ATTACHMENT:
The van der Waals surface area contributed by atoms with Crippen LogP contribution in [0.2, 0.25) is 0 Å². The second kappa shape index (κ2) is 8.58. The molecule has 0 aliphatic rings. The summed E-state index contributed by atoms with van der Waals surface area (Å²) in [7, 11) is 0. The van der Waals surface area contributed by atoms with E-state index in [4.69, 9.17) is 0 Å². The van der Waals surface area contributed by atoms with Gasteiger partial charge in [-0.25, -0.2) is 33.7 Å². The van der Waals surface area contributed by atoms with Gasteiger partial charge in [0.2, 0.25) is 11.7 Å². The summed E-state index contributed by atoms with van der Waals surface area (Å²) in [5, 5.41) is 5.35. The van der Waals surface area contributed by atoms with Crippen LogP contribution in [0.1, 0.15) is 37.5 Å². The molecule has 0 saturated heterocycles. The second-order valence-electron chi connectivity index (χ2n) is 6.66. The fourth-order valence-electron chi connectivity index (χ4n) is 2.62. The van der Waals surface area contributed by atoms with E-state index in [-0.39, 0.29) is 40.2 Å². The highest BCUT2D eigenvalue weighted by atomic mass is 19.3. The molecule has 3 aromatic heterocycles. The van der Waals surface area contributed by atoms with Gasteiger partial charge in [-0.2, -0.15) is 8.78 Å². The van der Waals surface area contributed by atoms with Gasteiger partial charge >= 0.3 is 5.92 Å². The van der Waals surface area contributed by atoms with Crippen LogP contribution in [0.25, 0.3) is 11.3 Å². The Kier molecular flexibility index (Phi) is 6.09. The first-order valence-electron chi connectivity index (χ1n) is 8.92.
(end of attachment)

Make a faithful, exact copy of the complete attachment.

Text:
The van der Waals surface area contributed by atoms with Crippen LogP contribution in [0.2, 0.25) is 0 Å². The second kappa shape index (κ2) is 8.58. The molecule has 0 aliphatic rings. The summed E-state index contributed by atoms with van der Waals surface area (Å²) in [7, 11) is 0. The van der Waals surface area contributed by atoms with E-state index in [4.69, 9.17) is 0 Å². The van der Waals surface area contributed by atoms with Gasteiger partial charge in [-0.25, -0.2) is 33.7 Å². The van der Waals surface area contributed by atoms with Gasteiger partial charge in [0.2, 0.25) is 11.7 Å². The summed E-state index contributed by atoms with van der Waals surface area (Å²) in [5, 5.41) is 5.35. The van der Waals surface area contributed by atoms with Crippen LogP contribution in [0.1, 0.15) is 37.5 Å². The molecule has 0 saturated heterocycles. The second-order valence-electron chi connectivity index (χ2n) is 6.66. The fourth-order valence-electron chi connectivity index (χ4n) is 2.62. The van der Waals surface area contributed by atoms with E-state index in [-0.39, 0.29) is 40.2 Å². The highest BCUT2D eigenvalue weighted by atomic mass is 19.3. The molecule has 3 aromatic heterocycles. The van der Waals surface area contributed by atoms with Gasteiger partial charge in [-0.2, -0.15) is 8.78 Å². The van der Waals surface area contributed by atoms with Gasteiger partial charge >= 0.3 is 5.92 Å². The van der Waals surface area contributed by atoms with Crippen LogP contribution in [0.25, 0.3) is 11.3 Å². The Kier molecular flexibility index (Phi) is 6.09. The first-order valence-electron chi connectivity index (χ1n) is 8.92.